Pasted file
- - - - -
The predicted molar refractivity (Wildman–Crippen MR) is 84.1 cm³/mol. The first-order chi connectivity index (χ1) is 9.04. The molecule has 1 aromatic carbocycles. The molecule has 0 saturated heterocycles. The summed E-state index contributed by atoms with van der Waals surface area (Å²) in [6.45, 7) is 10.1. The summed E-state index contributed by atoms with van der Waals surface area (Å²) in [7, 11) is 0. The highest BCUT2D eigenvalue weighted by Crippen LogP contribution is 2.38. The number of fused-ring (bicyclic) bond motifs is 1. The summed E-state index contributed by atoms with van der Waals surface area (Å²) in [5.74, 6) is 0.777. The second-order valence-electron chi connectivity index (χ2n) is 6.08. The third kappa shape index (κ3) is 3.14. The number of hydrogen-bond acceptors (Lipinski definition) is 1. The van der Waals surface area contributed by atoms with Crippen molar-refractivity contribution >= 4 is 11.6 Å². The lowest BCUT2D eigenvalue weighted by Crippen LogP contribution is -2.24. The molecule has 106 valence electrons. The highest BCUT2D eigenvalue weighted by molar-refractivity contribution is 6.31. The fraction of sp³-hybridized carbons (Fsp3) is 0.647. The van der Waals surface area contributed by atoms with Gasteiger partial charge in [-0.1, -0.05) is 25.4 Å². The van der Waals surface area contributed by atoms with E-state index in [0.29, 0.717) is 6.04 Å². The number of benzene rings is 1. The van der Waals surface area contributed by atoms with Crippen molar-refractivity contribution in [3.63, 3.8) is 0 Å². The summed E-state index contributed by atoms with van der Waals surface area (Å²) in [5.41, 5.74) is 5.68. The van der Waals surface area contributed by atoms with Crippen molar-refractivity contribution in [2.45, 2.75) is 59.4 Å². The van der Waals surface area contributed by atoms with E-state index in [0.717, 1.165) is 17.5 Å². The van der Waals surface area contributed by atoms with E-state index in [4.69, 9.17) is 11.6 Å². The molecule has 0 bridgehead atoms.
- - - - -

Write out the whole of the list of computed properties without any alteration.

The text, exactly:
The predicted molar refractivity (Wildman–Crippen MR) is 84.1 cm³/mol. The first-order chi connectivity index (χ1) is 9.04. The molecule has 1 aromatic carbocycles. The molecule has 0 saturated heterocycles. The summed E-state index contributed by atoms with van der Waals surface area (Å²) in [6.45, 7) is 10.1. The summed E-state index contributed by atoms with van der Waals surface area (Å²) in [7, 11) is 0. The highest BCUT2D eigenvalue weighted by Crippen LogP contribution is 2.38. The number of fused-ring (bicyclic) bond motifs is 1. The summed E-state index contributed by atoms with van der Waals surface area (Å²) in [5.74, 6) is 0.777. The second-order valence-electron chi connectivity index (χ2n) is 6.08. The third kappa shape index (κ3) is 3.14. The number of hydrogen-bond acceptors (Lipinski definition) is 1. The van der Waals surface area contributed by atoms with Crippen molar-refractivity contribution >= 4 is 11.6 Å². The lowest BCUT2D eigenvalue weighted by Crippen LogP contribution is -2.24. The molecule has 106 valence electrons. The highest BCUT2D eigenvalue weighted by molar-refractivity contribution is 6.31. The fraction of sp³-hybridized carbons (Fsp3) is 0.647. The van der Waals surface area contributed by atoms with Gasteiger partial charge in [-0.1, -0.05) is 25.4 Å². The van der Waals surface area contributed by atoms with E-state index in [0.29, 0.717) is 6.04 Å². The number of benzene rings is 1. The van der Waals surface area contributed by atoms with Crippen molar-refractivity contribution in [3.63, 3.8) is 0 Å². The summed E-state index contributed by atoms with van der Waals surface area (Å²) in [5.41, 5.74) is 5.68. The van der Waals surface area contributed by atoms with Crippen molar-refractivity contribution in [2.45, 2.75) is 59.4 Å². The van der Waals surface area contributed by atoms with E-state index in [0.717, 1.165) is 17.5 Å². The van der Waals surface area contributed by atoms with E-state index in [4.69, 9.17) is 11.6 Å². The molecule has 0 bridgehead atoms.